Could biofuels replace all fossil fuels in New Zealand? What are the economic and climate benefits and costs of biofuels, compared to other low-carbon solutions, such as hydrogen?
A quick look at the numbers suggests New Zealand would have enough land to produce biomass energy to replace the nation’s current fossil fuel use. But this doesn’t mean we have the technology or could do so economically – nor in ways driven by people’s choices.
The Climate Change Commission’s final advice to the government, tabled last month, runs the numbers on costs, benefits, and alternatives but has no realistic scenario suggesting a complete switch to biofuels would be feasible. After considering submissions, the commission found biofuels and other alternatives, including green hydrogen, could replace more fossil energy than its first estimates suggested.
New Zealand’s current demand for fossil fuels is about 570 petajoules (PJ), which breaks down into 70PJ of coal, just under 200PJ of natural gas, and just over 300PJ of liquid fuels. Forests covering about 11 per cent of New Zealand’s land could produce this much energy.
For comparison, the pastures covering about half the country produce 700-900PJ of energy livestock can metabolise. This drives exports of dairy, sheep, and beef products.
The pros and cons of biofuels
Some insights spring from efforts to compare different forms of energy. Even when converted into the same units, fuels and energy are not easily interchangeable.
It may help to put energy into more familiar terms. A dinner serving is around 1 megajoule (MJ), a billionth of a PJ. Compare that to 38MJ of energy content in one litre of diesel fuel – which converts to approximately 10kWh of electricity, worth two or three dollars on a home electricity bill. The electricity is convenient at home, but hard to take with you like a litre of fuel.
Liquid biofuels are convenient for transport but harder to produce. And combustion engines waste 65-75 per cent of their energy as heat, regardless of whether they burn fossil fuel or biofuel. Also, any new biofuel production that isn’t from waste usually means we stop producing something that previously had value.
The conversion of biomass to biofuels also loses a significant amount of energy, and the commission, therefore, expects biofuels to remain relatively costly. Battery electric vehicles have changed all this, because they are about 90% efficient, making the same energy go three times further than liquid petrol or diesel.
Many biofuel feedstocks have environmental impacts, from nitrous oxide emissions and soil carbon loss from crops to methane emissions associated with tallow, which is produced as a meat byproduct in sufficient quantity to offset about 2 per cent of liquid fossil fuel use. Forestry slash and waste are even more plentiful and should have lower impacts, aside from possibly contributing to erosion.
The most beneficial solution is energy conservation. The commission suggests current policies will reduce coal and gas demand to just over 40PJ and 100PJ by 2035, respectively. But growing demand for energy in the transport sector means liquid fossil fuels are expected to increase to a plateau of 400PJ before slowly declining after 2035.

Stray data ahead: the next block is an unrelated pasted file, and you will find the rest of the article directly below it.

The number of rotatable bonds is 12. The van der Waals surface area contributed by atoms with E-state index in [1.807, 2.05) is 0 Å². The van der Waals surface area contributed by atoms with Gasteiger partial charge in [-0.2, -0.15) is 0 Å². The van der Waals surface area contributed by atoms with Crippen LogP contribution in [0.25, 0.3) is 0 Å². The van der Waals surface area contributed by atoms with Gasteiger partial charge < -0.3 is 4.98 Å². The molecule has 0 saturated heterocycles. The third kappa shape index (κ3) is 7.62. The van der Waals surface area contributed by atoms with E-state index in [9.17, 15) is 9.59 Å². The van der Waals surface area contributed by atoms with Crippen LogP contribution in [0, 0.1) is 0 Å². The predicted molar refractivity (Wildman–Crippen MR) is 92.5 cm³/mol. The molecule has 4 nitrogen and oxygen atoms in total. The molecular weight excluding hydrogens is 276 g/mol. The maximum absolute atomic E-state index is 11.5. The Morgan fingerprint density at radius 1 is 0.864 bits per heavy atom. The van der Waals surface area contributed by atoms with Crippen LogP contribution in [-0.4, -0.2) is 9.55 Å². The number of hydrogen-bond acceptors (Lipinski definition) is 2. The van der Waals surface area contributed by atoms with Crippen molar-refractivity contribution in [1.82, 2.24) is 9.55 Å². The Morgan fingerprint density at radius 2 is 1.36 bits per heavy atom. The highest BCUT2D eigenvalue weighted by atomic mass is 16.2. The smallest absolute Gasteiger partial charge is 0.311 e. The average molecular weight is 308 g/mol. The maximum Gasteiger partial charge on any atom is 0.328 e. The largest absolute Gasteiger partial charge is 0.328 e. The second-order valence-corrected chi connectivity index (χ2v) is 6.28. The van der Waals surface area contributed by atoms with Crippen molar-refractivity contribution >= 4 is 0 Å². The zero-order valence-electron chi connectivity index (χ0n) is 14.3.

The commission produced a demonstration path, which reduces fossil coal, gas and liquid energy use to 25PJ, 80PJ and 270PJ by 2035, respectively, greatly cutting emissions and the need for new renewable energy.
A good example comes from replacing the use of coal for process heat with wood, most importantly in dairy factories that dry milk.
After conservation, increasing the use of renewable electricity can play a big role. In addition to electric road transport, short regional flights could also be electrified. But batteries and efficient electric motors require mining for lithium and energy and are far from impact-free.
Impacts of biofuel production
If produced in quantities that exceed current waste streams, biofuels would need land that produces economically valuable agricultural or forest products. Using land for biofuel also limits its use as a forest carbon sink, although new forests planted for biofuels are a temporary carbon sink as they grow. Thus, the costs and benefits of biofuels depend very much on where and how they are produced.
Growing, transporting and producing biofuels would have some visible impacts, just as today’s fossil fuel production has a footprint that includes mining, drilling, refining, storage and transport. Depending on the location, new forests might change local landscapes and economies, with specific effects such as lower river flows.
In 2018, Scion estimated that converting 30 per cent of transport fuel to biofuel would require an area three times the size of Stewart Island and use 55 truckloads per hour.
The idea of a biofuel economy is both fascinating and uncertain because it could have dramatic effects on land use, across large areas, with potential benefits such as reduced nitrate leaching or erosion.
Future environmental effects are hard to predict because biofuel technologies are still developing, and the future costs of energy and emissions are uncertain. But so are the costs and benefits of many alternatives.
Ideas and debate continue to develop regarding the use of hydrogen as a fuel, either in transport or to augment batteries, if efficiency can be improved, or for combustion where it could even be added to natural gas. But hydrogen is only green if it is produced with clean, renewable power.
About the author: Troy Baisden is professor (environmental sciences) at the University of Waikato in New Zealand.
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